Take the 2-minute tour ×
Stack Overflow is a question and answer site for professional and enthusiast programmers. It's 100% free, no registration required.

I am trying to simulate a wifi video transmission and for that I created a connection using a socket between 2 devices, however I then started to doubt whether this is required or if I was supposed to create a UDP connection.

I think I'm just confused on terms here and I've Googled and I found out that Wifi can has TCP or UDP my question would then be would a Wifi Transmission over TCP be as reliable for a simulation as one with UDP?

share|improve this question

2 Answers 2

up vote 0 down vote accepted

I'd suggest you to read Difference between TCP and UDP?.

For streaming like video transmission you would generally want to use UDP. If a packet cannot reach the server in time, it'd better be discarded than pausing the whole transmission in order to wait for one tiny missing packet that just contains the other person blinking.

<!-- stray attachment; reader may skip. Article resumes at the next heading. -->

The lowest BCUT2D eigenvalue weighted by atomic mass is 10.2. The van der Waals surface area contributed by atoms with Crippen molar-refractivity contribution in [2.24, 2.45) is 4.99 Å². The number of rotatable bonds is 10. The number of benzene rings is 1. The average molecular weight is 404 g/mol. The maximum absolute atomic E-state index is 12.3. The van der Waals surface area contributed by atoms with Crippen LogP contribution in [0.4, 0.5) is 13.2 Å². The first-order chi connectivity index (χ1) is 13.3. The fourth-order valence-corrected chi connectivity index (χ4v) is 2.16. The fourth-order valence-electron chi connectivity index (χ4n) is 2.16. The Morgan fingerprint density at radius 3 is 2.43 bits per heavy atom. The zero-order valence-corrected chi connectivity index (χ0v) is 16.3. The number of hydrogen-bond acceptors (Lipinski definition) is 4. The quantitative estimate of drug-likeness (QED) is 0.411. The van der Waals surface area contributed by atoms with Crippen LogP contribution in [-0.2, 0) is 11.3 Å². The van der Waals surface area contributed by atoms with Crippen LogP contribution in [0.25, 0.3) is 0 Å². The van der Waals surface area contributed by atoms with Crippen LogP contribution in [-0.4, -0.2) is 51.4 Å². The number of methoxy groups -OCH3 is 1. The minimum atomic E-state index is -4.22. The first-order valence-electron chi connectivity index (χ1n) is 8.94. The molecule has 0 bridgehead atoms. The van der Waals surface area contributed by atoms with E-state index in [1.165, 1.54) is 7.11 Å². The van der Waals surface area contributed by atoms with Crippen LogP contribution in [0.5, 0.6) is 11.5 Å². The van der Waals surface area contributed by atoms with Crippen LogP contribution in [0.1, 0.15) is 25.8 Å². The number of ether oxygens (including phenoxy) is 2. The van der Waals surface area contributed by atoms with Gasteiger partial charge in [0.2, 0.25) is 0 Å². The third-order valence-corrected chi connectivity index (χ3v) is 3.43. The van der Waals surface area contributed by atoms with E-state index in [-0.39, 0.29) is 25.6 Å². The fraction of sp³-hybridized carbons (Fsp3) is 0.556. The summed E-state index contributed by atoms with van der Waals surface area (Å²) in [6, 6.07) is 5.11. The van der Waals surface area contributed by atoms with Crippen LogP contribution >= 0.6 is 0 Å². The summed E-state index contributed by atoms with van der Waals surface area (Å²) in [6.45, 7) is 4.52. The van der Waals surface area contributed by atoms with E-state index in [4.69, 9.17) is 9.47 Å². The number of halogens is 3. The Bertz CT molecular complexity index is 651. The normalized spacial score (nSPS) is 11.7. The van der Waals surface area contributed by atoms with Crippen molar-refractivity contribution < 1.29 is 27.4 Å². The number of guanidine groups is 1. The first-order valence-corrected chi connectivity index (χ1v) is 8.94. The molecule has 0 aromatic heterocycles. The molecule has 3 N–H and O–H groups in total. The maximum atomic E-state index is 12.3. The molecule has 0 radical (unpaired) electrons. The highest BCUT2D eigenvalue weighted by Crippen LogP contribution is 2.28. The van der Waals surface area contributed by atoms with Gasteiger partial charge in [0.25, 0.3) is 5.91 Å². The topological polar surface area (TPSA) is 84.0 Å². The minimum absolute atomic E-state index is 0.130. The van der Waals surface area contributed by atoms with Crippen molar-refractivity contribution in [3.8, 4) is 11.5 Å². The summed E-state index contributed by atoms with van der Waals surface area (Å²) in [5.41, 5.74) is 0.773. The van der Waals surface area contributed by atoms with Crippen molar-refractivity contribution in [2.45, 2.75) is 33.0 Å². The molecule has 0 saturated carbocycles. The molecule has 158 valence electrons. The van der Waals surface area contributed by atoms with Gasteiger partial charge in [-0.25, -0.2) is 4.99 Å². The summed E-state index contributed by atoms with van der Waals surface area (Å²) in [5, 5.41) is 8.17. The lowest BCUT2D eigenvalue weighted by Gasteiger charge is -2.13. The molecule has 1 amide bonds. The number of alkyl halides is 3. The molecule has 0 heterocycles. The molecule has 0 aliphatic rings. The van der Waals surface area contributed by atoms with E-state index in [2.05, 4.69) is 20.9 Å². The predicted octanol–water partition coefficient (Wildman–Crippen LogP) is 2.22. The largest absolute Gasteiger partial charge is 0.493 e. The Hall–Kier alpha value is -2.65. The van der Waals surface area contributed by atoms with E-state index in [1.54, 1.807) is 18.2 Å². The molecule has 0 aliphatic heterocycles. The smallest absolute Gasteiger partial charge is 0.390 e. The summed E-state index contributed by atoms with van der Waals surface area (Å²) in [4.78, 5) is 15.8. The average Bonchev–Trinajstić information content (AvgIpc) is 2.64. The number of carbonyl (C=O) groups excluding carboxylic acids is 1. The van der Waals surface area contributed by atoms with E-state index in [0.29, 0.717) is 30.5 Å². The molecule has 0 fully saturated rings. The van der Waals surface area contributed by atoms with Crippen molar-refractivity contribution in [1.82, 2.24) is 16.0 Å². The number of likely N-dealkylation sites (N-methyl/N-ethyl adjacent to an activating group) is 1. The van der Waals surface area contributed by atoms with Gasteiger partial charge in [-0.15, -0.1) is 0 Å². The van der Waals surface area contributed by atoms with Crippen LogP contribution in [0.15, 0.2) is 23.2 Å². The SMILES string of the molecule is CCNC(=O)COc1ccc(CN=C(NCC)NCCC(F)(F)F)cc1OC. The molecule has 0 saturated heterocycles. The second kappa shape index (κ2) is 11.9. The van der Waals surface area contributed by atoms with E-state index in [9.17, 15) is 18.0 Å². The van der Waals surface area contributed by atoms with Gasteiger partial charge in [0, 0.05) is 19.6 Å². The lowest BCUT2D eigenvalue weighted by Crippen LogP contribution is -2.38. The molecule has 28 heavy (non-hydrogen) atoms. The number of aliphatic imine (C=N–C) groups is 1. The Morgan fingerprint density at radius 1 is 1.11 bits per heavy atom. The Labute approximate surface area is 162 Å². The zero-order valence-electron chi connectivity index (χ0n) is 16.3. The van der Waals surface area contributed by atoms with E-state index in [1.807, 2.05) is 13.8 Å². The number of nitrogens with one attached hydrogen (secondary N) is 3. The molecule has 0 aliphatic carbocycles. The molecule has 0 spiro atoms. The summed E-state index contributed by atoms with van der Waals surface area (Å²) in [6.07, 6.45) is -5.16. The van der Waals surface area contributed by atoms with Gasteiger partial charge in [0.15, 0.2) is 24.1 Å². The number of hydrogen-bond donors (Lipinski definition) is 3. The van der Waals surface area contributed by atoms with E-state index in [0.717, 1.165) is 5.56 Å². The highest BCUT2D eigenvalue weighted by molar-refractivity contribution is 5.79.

But obviously it's up to you and how you implement your software.

share|improve this answer

You may need to read up a bit on the TCP/IP protocol. TCP and UDP are just types of packets/datagrams. The main difference is that TCP packets include extra protocol information, whereas UDP are simpler packets with just a destination, the data itself, and a checksum.

The upshot is that the sender of a UDP packet has no way of knowing whether or not the packet was received at the other end. Often this doesn't matter - because it may be handled in other ways by higher layers in the software, or can be simply lost and ignored without any negative consequences. So UDP can be a more efficient use of the bandwidth, in some scenarios - because there is less protocol information being exchanged, and therefore more actual data. Plus TCP is more complicated because you have to handle the protocol stuff.

So when you create your system, you have a choice - either TCP or UDP packets, depending on what you are trying to achieve and how you want to go about it. But both packet types are really all part of the "tcp/ip" protocol stack, and have similarities.

share|improve this answer

Your Answer


By posting your answer, you agree to the privacy policy and terms of service.

Not the answer you're looking for? Browse other questions tagged or ask your own question.